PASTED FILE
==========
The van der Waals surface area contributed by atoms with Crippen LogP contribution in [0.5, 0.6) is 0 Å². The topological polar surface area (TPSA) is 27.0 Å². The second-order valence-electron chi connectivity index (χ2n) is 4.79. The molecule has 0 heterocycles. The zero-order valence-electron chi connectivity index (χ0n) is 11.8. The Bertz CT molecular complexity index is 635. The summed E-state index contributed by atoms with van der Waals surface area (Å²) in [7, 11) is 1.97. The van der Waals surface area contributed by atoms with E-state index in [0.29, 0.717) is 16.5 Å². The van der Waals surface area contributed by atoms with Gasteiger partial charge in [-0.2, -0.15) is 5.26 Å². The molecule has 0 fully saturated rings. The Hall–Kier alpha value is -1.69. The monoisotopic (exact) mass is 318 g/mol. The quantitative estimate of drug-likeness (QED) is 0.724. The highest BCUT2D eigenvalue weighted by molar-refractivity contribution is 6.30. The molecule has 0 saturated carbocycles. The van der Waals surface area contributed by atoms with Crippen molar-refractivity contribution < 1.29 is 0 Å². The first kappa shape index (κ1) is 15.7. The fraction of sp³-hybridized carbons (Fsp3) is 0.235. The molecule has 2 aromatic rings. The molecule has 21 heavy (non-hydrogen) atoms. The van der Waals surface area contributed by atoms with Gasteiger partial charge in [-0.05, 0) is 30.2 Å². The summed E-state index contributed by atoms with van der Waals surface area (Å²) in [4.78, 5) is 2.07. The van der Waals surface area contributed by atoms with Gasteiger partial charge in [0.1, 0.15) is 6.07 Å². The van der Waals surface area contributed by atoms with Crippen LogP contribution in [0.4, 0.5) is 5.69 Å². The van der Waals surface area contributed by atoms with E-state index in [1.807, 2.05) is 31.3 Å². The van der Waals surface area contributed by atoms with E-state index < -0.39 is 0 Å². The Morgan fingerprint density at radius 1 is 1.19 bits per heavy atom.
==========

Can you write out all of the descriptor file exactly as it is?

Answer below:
The van der Waals surface area contributed by atoms with Crippen LogP contribution in [0.5, 0.6) is 0 Å². The topological polar surface area (TPSA) is 27.0 Å². The second-order valence-electron chi connectivity index (χ2n) is 4.79. The molecule has 0 heterocycles. The zero-order valence-electron chi connectivity index (χ0n) is 11.8. The Bertz CT molecular complexity index is 635. The summed E-state index contributed by atoms with van der Waals surface area (Å²) in [7, 11) is 1.97. The van der Waals surface area contributed by atoms with E-state index in [0.29, 0.717) is 16.5 Å². The van der Waals surface area contributed by atoms with Gasteiger partial charge in [-0.2, -0.15) is 5.26 Å². The molecule has 0 fully saturated rings. The Hall–Kier alpha value is -1.69. The monoisotopic (exact) mass is 318 g/mol. The quantitative estimate of drug-likeness (QED) is 0.724. The highest BCUT2D eigenvalue weighted by molar-refractivity contribution is 6.30. The molecule has 0 saturated carbocycles. The van der Waals surface area contributed by atoms with Crippen molar-refractivity contribution < 1.29 is 0 Å². The first kappa shape index (κ1) is 15.7. The fraction of sp³-hybridized carbons (Fsp3) is 0.235. The molecule has 2 aromatic rings. The molecule has 21 heavy (non-hydrogen) atoms. The van der Waals surface area contributed by atoms with Gasteiger partial charge in [-0.05, 0) is 30.2 Å². The summed E-state index contributed by atoms with van der Waals surface area (Å²) in [4.78, 5) is 2.07. The van der Waals surface area contributed by atoms with Gasteiger partial charge in [0.1, 0.15) is 6.07 Å². The van der Waals surface area contributed by atoms with Crippen LogP contribution in [0.4, 0.5) is 5.69 Å². The van der Waals surface area contributed by atoms with E-state index in [1.807, 2.05) is 31.3 Å². The van der Waals surface area contributed by atoms with E-state index < -0.39 is 0 Å². The Morgan fingerprint density at radius 1 is 1.19 bits per heavy atom.